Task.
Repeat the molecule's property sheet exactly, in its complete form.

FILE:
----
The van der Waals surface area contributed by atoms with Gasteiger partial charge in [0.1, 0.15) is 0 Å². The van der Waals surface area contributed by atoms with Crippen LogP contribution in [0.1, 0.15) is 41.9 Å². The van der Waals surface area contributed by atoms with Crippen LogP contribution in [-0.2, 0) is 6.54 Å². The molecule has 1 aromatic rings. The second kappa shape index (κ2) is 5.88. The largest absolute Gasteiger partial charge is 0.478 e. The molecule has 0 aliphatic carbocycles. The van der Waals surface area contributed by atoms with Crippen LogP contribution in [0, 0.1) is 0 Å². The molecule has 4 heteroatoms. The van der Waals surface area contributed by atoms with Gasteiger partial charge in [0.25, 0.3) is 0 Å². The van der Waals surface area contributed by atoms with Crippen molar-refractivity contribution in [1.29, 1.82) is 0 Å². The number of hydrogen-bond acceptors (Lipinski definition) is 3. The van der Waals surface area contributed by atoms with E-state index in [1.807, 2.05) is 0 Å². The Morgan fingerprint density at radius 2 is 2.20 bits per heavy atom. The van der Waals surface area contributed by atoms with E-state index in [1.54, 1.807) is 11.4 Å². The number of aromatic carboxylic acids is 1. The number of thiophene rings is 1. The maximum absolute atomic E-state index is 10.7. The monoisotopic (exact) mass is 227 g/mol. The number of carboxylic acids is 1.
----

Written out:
The van der Waals surface area contributed by atoms with Gasteiger partial charge in [0.1, 0.15) is 0 Å². The van der Waals surface area contributed by atoms with Crippen LogP contribution in [0.1, 0.15) is 41.9 Å². The van der Waals surface area contributed by atoms with Crippen LogP contribution in [-0.2, 0) is 6.54 Å². The molecule has 1 aromatic rings. The second kappa shape index (κ2) is 5.88. The largest absolute Gasteiger partial charge is 0.478 e. The molecule has 0 aliphatic carbocycles. The van der Waals surface area contributed by atoms with Crippen LogP contribution in [0, 0.1) is 0 Å². The molecule has 4 heteroatoms. The van der Waals surface area contributed by atoms with Gasteiger partial charge in [0.25, 0.3) is 0 Å². The van der Waals surface area contributed by atoms with Crippen molar-refractivity contribution in [1.29, 1.82) is 0 Å². The number of hydrogen-bond acceptors (Lipinski definition) is 3. The van der Waals surface area contributed by atoms with E-state index in [1.807, 2.05) is 0 Å². The Morgan fingerprint density at radius 2 is 2.20 bits per heavy atom. The van der Waals surface area contributed by atoms with E-state index in [1.54, 1.807) is 11.4 Å². The number of aromatic carboxylic acids is 1. The number of thiophene rings is 1. The maximum absolute atomic E-state index is 10.7. The monoisotopic (exact) mass is 227 g/mol. The number of carboxylic acids is 1.